Parenting With a Buzz: When Does Alcohol as Self-Care Become a Problem?
The memes don’t lie. Young women are drinking more red, white and rosé than ever before. Parents surveyed more than 1,600 moms to find out exactly what that means when it comes to raising kids. Find out how your habits stack up.
After my son's birth last year, a few not-so-wonderful things happened to my routine. There was a lot less exercising going on, for one thing. A lot less brushing my teeth and showering at normal times of day, for another. Also, sadly, less sex.
What there seemed to be more of, though, was drinking. I remember going to a matinee movie with a mom friend and her baby when my son was about 4 months old. We chose a fancy theater that served nibbles and cocktails. The movie was meh, but the drinks were delicious. My friend downed an Aperol Spritz, and by the time the credits rolled, I had almost polished off a second pint of stout.
It was barely past two in the afternoon, I should add. On a Tuesday.
In those harried first months of motherhood, I drank a glass or two of wine most days of the week, often starting before the sun went down. As it turns out, I wasn’t drinking alone. When Parents surveyed more than 1,600 moms about their alcohol habits, 78 percent said they drink at least one adult beverage a week. One in three consumes four or more drinks per week. The sip of choice? “Wine all the way,” said more than half of moms. So far, no big deal.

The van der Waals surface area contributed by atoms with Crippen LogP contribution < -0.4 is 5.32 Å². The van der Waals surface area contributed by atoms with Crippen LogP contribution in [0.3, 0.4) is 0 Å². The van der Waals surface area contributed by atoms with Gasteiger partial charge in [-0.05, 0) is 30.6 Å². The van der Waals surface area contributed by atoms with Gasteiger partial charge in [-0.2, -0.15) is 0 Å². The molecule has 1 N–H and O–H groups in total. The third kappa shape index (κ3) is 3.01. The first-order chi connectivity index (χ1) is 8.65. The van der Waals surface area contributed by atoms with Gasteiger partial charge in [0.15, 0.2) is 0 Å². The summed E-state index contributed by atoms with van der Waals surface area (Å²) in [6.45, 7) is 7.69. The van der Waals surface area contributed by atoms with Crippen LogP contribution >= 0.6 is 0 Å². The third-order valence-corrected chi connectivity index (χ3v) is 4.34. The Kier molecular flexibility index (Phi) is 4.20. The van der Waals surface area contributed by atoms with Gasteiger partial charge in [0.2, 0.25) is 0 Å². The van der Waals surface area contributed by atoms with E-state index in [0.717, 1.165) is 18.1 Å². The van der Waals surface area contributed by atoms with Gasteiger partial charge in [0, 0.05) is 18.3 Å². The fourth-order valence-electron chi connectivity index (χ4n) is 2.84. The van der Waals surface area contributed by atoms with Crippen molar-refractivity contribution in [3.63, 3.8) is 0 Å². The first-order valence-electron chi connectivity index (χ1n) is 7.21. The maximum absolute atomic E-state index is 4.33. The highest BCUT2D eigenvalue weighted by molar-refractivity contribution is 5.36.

But what happens when diving into a bottle at 6 p.m. starts to feel more like a reflex than a choice? In our survey, about half of respondents said that they consume less alcohol since becoming moms; 39 percent imbibe rarely or never. However, 48 percent said they’ve tried to curb their drinking. One in three admitted they’ve thought they might be drinking too much, and 12 percent said they’ve worried they might have a dependency problem. Added to that, 52 percent of moms said they drink regularly with their children around, and 47 percent have been drunk or tipsy in front of them too.